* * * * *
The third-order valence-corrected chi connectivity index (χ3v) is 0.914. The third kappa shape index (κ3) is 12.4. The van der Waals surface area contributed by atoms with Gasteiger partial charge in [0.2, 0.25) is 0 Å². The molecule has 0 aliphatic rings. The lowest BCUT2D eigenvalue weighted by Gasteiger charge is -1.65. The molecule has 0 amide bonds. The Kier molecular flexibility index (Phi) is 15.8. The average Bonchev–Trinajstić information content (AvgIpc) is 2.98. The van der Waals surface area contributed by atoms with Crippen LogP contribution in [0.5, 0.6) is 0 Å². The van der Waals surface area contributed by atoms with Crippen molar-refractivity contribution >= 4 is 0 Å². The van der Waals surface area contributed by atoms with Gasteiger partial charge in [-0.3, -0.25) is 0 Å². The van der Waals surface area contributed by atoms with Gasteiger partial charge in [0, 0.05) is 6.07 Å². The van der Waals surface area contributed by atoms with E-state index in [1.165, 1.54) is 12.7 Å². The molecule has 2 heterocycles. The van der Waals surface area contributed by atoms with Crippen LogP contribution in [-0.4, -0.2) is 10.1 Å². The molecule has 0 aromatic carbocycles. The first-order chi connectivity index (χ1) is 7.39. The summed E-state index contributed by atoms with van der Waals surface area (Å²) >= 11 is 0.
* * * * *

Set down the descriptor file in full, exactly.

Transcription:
The third-order valence-corrected chi connectivity index (χ3v) is 0.914. The third kappa shape index (κ3) is 12.4. The van der Waals surface area contributed by atoms with Gasteiger partial charge in [0.2, 0.25) is 0 Å². The molecule has 0 aliphatic rings. The lowest BCUT2D eigenvalue weighted by Gasteiger charge is -1.65. The molecule has 0 amide bonds. The Kier molecular flexibility index (Phi) is 15.8. The average Bonchev–Trinajstić information content (AvgIpc) is 2.98. The van der Waals surface area contributed by atoms with Crippen LogP contribution in [0.5, 0.6) is 0 Å². The van der Waals surface area contributed by atoms with Crippen molar-refractivity contribution >= 4 is 0 Å². The van der Waals surface area contributed by atoms with Gasteiger partial charge in [-0.3, -0.25) is 0 Å². The van der Waals surface area contributed by atoms with Gasteiger partial charge in [0, 0.05) is 6.07 Å². The van der Waals surface area contributed by atoms with E-state index in [1.165, 1.54) is 12.7 Å². The molecule has 2 heterocycles. The van der Waals surface area contributed by atoms with Crippen LogP contribution in [-0.4, -0.2) is 10.1 Å². The molecule has 0 aromatic carbocycles. The first-order chi connectivity index (χ1) is 7.39. The summed E-state index contributed by atoms with van der Waals surface area (Å²) >= 11 is 0.